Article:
How To Haggle Like An Expert (Without Feeling Guilty)

Respectful haggling is an art. Here's how to get it right.

05/05/2016 16:53

If the idea of haggling for souvenirs at the local market while on holiday feels you with dread, then don’t worry. You’re not alone. The act of haggling is an emotionally charged affair that can make even Sheryl Sandberg feel like curling up a corner. (She spent a sleepless night worrying she’d blown her chances of a job a Facebook after tough job negotiations with Mark Zuckerberg).

The unfortunate truth is that haggling (which is just negotiation by another name) is a crucial life skill. So the sooner you pick up some tips on assertive behaviour, the quicker you’re going to fill your home with stunning travel trophies and create more opportunities to speak to some fantastic local people while on holiday.

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At this point, there’s one thing crucial thing you need to know: the more you fear the experience of haggling, the less good a deal you’re going to get.

That’s right. Research shows that people who dread an upcoming negotiation will walk away with a lower quality deal than those who perceive the negotiation as a ‘challenge’. So in order to haggle like an expert, you need to manage your fear of confrontation and the easiest way to do this is to hone your negotiation techniques.     

Rule one: do your homework

Before you take the shopkeeper aside and beg for a whopping discount, it pays to do some research. You need to establish the value of the item before pushing for a great deal. Look around nearby shops, ask for prices and calculate the likely discount that could be available according to the object's availability. If the market is filled with mock gold bracelets, then there's a good chance that a jewellery seller will be open to negotiation. If you can't see the lamp you love in any other shop, you may have to take the hit to your wallet.

Rule two: be bold

When you're asking someone to do you a favour, there's no point in being coy about it. You need to be upfront, clear and decisive. Yes, we know it can feel embarrassing to assert your right to a cheap travel trinket. But ultimately, if you want to own that glass vase for a fraction of the cost, you need lose that wimpy look and bring on the chutzpah.

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Rule three: work as a team

If you're on holiday, there's a good chance you'll be travelling with friends or family. Use these people wisely. A simple "I need to consult my husband" can alleviate a tense moment and give you a little breathing space mid-haggle. Such a tactic can even help you win the day when the seller realises that you're serious enough to be entering into a financial conversation with your partner.

Rule four: keep it light

The rules of haggling are not dissimilar to the rules of dating. Keep the tone light. The more the shopkeeper can sense your desperation, the less you'll be able to achieve. So if you want a half-price silver ring on your finger by the end of the haggle, then make yourself seem a little unobtainable. Let them chase you. Although you might want to draw the line at agreeing to go for dinner.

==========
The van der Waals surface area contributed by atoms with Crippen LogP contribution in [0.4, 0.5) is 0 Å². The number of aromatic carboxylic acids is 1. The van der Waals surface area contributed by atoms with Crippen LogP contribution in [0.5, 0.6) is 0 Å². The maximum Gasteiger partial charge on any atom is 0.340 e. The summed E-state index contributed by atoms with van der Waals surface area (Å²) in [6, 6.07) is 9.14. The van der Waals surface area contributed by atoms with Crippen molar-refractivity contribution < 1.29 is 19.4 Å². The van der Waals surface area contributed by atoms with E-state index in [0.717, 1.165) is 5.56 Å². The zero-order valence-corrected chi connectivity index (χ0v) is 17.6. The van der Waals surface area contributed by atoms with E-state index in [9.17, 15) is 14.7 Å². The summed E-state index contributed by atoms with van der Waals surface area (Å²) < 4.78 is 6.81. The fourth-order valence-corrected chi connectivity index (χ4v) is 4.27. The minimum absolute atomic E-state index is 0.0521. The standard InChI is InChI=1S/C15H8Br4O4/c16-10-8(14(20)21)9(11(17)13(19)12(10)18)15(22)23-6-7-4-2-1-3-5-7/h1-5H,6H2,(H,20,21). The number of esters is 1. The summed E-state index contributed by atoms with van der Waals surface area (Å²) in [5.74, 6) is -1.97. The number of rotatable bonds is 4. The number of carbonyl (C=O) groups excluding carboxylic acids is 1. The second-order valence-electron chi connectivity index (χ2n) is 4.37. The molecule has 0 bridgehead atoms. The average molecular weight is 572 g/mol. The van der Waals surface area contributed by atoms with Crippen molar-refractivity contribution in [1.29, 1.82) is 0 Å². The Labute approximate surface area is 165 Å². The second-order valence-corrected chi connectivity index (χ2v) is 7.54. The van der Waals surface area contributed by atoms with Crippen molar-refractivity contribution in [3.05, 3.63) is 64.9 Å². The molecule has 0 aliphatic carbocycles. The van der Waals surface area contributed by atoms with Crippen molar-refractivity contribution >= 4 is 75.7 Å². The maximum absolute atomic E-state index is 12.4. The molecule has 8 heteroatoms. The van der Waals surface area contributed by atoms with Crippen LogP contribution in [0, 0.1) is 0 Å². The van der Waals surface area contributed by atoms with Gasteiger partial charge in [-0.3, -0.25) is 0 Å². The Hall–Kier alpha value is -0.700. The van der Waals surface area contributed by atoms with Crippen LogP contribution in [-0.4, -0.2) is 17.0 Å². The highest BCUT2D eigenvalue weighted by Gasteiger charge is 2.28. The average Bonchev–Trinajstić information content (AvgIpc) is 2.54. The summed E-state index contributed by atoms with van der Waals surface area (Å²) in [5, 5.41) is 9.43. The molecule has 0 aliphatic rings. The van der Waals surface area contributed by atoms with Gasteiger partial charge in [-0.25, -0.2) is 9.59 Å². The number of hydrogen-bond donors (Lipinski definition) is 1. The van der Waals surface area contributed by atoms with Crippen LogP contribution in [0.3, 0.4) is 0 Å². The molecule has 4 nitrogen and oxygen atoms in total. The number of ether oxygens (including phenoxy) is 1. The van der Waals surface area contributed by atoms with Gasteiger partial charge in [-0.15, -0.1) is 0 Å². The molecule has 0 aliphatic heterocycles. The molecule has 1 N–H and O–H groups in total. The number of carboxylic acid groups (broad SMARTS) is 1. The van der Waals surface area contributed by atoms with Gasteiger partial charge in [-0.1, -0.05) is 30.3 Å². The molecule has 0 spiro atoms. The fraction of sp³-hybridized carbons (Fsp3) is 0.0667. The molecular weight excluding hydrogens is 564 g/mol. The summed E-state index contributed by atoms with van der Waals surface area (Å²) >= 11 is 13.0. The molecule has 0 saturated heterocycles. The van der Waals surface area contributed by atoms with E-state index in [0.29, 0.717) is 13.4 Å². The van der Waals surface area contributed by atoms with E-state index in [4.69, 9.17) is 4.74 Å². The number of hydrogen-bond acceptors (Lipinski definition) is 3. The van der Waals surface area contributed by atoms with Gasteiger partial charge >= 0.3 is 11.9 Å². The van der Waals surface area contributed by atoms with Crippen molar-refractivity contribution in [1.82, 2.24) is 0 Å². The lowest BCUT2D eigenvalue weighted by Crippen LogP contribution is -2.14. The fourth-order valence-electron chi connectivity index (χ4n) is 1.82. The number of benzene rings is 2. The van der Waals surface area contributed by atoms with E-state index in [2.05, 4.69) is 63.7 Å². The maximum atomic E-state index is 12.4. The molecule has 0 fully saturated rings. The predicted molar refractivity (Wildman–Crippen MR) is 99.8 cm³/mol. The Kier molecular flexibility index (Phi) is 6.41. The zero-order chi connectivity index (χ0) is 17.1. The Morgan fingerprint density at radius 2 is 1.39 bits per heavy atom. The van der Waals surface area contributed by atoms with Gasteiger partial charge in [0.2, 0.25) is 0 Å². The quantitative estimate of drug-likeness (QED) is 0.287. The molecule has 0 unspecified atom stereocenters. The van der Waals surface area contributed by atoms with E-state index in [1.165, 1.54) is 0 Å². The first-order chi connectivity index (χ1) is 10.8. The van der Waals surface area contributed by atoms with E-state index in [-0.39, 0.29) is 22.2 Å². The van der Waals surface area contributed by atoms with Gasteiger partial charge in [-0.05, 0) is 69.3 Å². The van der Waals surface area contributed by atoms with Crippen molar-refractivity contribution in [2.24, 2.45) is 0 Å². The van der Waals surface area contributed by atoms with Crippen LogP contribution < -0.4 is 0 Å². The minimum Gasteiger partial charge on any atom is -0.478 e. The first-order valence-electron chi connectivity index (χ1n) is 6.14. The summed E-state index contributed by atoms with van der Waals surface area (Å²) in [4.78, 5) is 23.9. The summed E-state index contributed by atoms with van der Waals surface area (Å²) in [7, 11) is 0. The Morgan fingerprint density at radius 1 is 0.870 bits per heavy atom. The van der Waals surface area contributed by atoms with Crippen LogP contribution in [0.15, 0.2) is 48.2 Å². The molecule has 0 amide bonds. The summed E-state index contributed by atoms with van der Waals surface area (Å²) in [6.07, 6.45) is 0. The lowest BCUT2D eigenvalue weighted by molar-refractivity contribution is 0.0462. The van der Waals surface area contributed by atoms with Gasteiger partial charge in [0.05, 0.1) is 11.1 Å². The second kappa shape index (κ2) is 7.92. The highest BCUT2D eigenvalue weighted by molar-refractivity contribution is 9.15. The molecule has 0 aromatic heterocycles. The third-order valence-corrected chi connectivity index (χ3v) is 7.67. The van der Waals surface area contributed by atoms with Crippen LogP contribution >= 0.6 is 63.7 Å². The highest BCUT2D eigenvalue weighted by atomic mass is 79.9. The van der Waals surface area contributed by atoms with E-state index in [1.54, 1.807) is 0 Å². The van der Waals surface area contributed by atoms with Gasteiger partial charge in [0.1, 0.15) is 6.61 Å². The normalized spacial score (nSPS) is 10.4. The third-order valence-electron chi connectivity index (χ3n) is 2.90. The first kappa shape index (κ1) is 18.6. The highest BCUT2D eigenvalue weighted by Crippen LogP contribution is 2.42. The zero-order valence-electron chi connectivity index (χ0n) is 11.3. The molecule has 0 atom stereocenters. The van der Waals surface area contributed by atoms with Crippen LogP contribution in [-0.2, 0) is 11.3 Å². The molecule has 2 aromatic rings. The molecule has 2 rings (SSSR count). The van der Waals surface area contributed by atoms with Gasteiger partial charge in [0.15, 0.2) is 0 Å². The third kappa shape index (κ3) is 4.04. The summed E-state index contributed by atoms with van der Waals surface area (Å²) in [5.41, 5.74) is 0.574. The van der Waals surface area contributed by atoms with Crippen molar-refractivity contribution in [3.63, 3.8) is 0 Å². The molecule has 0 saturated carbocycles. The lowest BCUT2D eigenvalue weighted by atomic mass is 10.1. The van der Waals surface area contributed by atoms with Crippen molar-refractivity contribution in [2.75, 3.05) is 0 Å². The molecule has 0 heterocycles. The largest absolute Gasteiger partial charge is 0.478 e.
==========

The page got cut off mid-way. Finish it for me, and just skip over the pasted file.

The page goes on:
Rule five: know when to stay silent

All great negotiators know that this rule is key to winning a haggle. Step away from your desire to fill the air with babbling sounds and allow silence to push the vendor into a commitment. If you talk too much, you're letting the shopkeeper off the hook. Add silence into the mix and you'll encourage your opponent to voice their thoughts, which will create more opportunities for negotiation.   

Rule five: don’t fall apart

When we really, really want something in life, our emotional temperatures can run a little high. But the moment you start to lose your cool, your haggling days are over. A vendor will be looking for such signs of weakness and instantly start to talk tough. So fake the nonchalance for as long as you're in the shop, even if your insides are churning harder than a washing machine on spin cycle.

Rule six: find the right opening price

If you really want to haggle 'without feeling like a scumbag' then the starting price point is absolutely crucial. If possible, get your bid in first using your research as a guide (see rule one). Once a sensible number is on the table, you'll find it much easier to stand your ground without feeling like a big meanie. If the seller opens the negotiation with a number that's three times what you want to pay, it's time to walk away. Turn the tables and let the shopkeeper decide whether they want to run after you and grab your business.

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Rule seven: allow yourself to walk away

Never become involved with a negotiation to the point of no return. All holiday purchases should be optional. Think about it this way: If you can't live without it, it's possible you shouldn't be haggling for it.

Rule eight: be respectful

It can be tempting to take a scornful or sarcastic tone during a haggle. (Nerves can prompt us to become less diplomatic than usual, particularly if there's a language barrier.) But be warned, if you laugh at a vendor's opening price or openly mock the quality of their products in order to reduce the price, you risk losing everything. Keep your tone respectful and calm.

Rule nine: set a limit

Never enter a haggle without setting a cash limit first. Self-restraint can be difficult when you're in the middle of a negotiation, so set yourself a top limit price that you will not go beyond. Ideally you should only carry as much cash as you're willing to spend. But if you're prone to acting on impulse, then ask a friend to come with you. Tell them to drag you away if you start heading towards the cash machine.


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